In the midst of the emergency there is such an awe-inspiring but often invisible chain of hands.  When the need arose for more webbing, or carabineers — poof!  They would appear.  When the litter had passed by a section — poof!  The ropes were derigged almost by magic.  When my footing was poor as I was tying a critical knot — poof!  Hands from below steadied me (their footing must have been even more unstable).  Snacks were shared – helmets, gloves, and goggles passed to those in need … poof, poof, poof.  And how much more goes unnoticed!   The honor of occasionally being the tip of the SAR spear requires reflection and recognition of the TEAM who puts us there.  Don’t we all hope to be those mysterious steadying hands, standing ankle deep in the stream holding someone else up?

Looking Back, Looking Ahead–The Resource Year in Review

Bicycle Resource
The Bike Resource was involved in number of medical events throughout 2012 and participated in many aspects of team training, including UNO, as part of the Type 2 Academy. Most recently, the Bike Resource participated in team medical events for the Mount Diablo Challenge Bike race and the Lafayette Reservoir Run.

Primary goals for 2013
- Hold a Bike Resource Orientation Academy for new members
- Organize monthly training rides
- Organize optional weekly fitness rides for all members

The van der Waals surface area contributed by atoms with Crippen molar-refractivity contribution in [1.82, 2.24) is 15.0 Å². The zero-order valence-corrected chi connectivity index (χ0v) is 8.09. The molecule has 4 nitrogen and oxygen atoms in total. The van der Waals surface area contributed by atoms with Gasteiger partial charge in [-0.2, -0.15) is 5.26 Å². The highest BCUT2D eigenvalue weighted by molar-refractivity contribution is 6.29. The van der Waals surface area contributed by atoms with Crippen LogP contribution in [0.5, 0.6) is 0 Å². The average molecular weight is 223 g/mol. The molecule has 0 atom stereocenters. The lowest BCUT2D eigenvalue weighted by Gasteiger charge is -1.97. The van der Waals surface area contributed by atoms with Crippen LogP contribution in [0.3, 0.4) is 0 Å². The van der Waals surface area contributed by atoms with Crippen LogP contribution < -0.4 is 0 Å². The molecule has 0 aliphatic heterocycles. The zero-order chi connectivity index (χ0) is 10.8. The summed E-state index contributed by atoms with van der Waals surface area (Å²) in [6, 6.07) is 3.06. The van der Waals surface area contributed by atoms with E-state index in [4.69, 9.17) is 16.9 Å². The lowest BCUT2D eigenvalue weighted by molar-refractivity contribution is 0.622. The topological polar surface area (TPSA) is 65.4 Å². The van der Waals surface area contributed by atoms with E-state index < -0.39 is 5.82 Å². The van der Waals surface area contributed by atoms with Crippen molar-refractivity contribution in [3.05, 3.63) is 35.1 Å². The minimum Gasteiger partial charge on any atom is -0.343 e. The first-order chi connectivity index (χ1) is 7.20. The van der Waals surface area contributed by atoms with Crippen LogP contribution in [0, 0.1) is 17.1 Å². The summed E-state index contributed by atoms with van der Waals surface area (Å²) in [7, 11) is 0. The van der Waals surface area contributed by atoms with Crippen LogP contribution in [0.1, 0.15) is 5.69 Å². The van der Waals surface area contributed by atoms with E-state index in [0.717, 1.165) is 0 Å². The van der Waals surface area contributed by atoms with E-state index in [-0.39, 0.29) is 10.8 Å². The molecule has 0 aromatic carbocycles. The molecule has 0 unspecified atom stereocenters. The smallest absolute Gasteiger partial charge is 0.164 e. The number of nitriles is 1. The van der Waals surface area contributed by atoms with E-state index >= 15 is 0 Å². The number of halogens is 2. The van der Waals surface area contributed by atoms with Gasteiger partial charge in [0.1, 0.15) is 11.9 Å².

- Participate in team medical events

 

Canine Resource
The Canine Resource had some significant accomplishments in 2012. They included certifying two trailing-dog teams and recertification of an area and an HRD (human remains detection) dog team. Also, the Standard Operating Procedure (SOP) policies were revised and the resource added three trailing-dog teams and a new puppy (trailing and firearms) for a currently certified handler.

Primary goals for 2013
- Certify four trailing-dog teams
- Recertify an area-dog team
- Plan for water training, a trailing seminar, and to revise the SOP training manual

 

 

Equestrian Resource
The Equestrians are probably the smallest resource, with four current members. Meeting the rider / horse requirement has been the focus of 2012.  The resource is similar to the canine resource in that each member must practice more with his / her “partner” individually than during monthly trainings.

Primary goals for 2013
- Increase numbers.
- Research and develop ways to have those who do not ride or own horses participate

 

Explorers